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Swanprincessposter

The film's original theatrical poster

 

The Swan Princess is a 1994 American animated musical fantasy film based on the ballet "Swan Lake". Starring the voice talents of Jack Palance, John Cleese, Steven Wright, and Sandy Duncan, the film is directed by a former Disney animation director, Richard Rich, with a music score by Lex de Azevedo. It was released theatrically on November 18, 1994 where it received mixed reviews from critics. The film was followed by four direct-to-video sequels: The Swan Princess: Escape from Castle Mountain (1997), The Swan Princess: The Mystery of the Enchanted Treasure (1998), The Swan Princess Christmas (2012), and The Swan Princess: A Royal Family Tale (2014).

PlotEdit

King William, widowed father of newborn Princess Odette, and Queen Uberta, widowed mother of young Prince Derek, decide to betroth their children in the hopes of uniting their kingdoms. Rothbart is an evil sorcerer who wishes to take William's kingdom for himself, but before he can make his move, he is attacked by William's men. Although banished from the kingdom, Rothbart vows to return to get his revenge.

William and Uberta have Odette and Derek meet every summer in the hopes that they'll fall in love. As children this fails miserably, but when the years pass and the two reach adulthood, they do fall in love. Derek declares that the wedding preparations begins, but when he expresses his wish to marry Odette only for her beauty, she rejects him. Odette and William leave, but they are ambushed by Rothbart, who transforms into a "Great Animal", kidnaps Odette, and fatally injures William. Upon being tipped off by the arrival of King William's captain, Derek arrives on the scene, where William tells him with his dying breath that they were attacked by a "Great Animal," and that Odette is "gone." Believing that Odette is dead, Uberta encourages Derek to find another princess, but he is determined to find Odette, believing that she can still be alive. He and his best friend Bromley practice hunting every day in preparation for facing the Great Animal.

Elsewhere, Rothbart is keeping Odette at his castle lair at Swan Lake. He has cast a spell that turns Odette into a swan during the day, and she is able to temporarily turn human at night if she is on the lake under moonlight. Every night Rothbart asks Odette to marry him so he can rule William's kingdom, but she refuses. During her captivity, she befriends a turtle named Speed, a French frog named Jean-Bob, who dreams of being human and thinks he's a prince, and Puffin, an Irish puffin.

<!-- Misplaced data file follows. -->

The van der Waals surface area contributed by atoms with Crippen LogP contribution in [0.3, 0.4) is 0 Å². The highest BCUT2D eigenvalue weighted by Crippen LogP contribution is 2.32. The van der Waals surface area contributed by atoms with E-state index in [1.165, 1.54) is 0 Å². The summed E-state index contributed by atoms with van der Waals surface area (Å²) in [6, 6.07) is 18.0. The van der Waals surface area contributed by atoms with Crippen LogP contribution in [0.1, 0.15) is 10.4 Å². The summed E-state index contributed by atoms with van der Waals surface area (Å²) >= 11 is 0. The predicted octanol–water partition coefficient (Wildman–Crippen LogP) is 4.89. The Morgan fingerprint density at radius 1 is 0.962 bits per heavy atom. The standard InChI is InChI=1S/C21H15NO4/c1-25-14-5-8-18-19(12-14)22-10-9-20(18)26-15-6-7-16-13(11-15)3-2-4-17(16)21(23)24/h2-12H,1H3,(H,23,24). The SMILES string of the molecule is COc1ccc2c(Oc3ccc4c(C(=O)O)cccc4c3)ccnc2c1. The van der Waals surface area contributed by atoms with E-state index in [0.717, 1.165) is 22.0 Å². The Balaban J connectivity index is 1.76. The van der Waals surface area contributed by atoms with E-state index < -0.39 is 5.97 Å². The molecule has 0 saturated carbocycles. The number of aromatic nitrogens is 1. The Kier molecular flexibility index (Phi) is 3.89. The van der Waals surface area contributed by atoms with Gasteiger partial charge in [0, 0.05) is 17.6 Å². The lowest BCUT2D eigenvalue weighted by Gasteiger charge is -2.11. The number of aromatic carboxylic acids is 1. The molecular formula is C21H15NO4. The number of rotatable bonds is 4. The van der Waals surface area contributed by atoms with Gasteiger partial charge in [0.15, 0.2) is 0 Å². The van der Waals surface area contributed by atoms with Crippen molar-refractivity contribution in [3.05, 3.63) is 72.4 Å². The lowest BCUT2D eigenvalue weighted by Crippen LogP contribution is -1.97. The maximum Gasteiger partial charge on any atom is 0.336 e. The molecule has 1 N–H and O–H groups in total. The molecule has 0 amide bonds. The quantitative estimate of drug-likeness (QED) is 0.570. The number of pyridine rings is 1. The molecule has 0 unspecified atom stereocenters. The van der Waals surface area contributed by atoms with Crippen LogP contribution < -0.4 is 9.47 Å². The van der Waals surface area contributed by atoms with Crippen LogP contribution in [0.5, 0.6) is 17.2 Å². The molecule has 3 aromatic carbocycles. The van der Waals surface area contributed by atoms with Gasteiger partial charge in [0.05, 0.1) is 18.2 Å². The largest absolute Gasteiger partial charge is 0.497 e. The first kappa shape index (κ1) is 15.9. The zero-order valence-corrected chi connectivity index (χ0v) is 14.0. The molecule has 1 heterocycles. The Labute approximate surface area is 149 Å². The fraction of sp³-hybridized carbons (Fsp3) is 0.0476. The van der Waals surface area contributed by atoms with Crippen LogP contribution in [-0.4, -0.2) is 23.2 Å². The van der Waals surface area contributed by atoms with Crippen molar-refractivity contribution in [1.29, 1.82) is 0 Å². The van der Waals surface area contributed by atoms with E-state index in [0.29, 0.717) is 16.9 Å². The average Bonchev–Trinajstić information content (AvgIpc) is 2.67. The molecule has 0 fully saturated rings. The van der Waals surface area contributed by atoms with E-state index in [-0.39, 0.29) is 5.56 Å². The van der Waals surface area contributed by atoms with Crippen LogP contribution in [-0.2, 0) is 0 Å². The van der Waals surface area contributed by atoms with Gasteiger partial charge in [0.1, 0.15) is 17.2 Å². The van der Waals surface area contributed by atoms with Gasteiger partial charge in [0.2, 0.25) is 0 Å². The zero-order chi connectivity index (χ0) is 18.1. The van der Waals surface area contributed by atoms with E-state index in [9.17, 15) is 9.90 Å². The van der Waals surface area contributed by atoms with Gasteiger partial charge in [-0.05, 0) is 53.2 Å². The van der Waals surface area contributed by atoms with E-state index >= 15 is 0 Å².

After obtaining a map from Rothbart's castle while avoiding his hag sidekick Bridget, Puffin and Odette, in her swan form, fly together to find Derek. By chance they stumble upon Derek in the woods, for he is searching for the Great Animal. Derek mistakes Odette for the Great Animal and tries to kill her. The ensuing chase leads Derek to Swan Lake, where he witnesses Odette's change from swan to human when the moon rises. The two share a loving reunion, and Odette explains that the spell can only be broken by a vow of everlasting love. Derek invites Odette to his mother's ball the following night, hoping to declare to the world of his love for her. Derek leaves just as Rothbart arrives. The enchanter has heard the whole conversation and imprisons Odette as a swan in the castle dungeon, along with Bromley whom he had found in the woods. Furthermore, because there is a new moon on the night of the ball, Odette remains a swan that night.

Fearing that Derek's vow would ruin his plans, Rothbart sends Bridget to the ball disguised as Odette. Odette's friends free her from the dungeon and she flies to Uberta's castle, but she is unable to warn Derek in time. Derek makes the vow of everlasting love to the wrong girl, which causes the spell to start killing Odette. Upon realizing his mistake, Derek races after Odette back to Swan Lake, where Odette transforms back into a princess just before she dies in Derek's arms. A furious Derek confronts Rothbart, ordering him to revive Odette. Rothbart transforms into the Great Animal. A battle ensues with Rothbart overpowering Derek. Odette's animal friends return Derek's bow to him, and Bromley, who has escaped the dungeon, provides Derek with a single arrow. Derek catches and fires the arrow into Rothbart's heart, destoying him.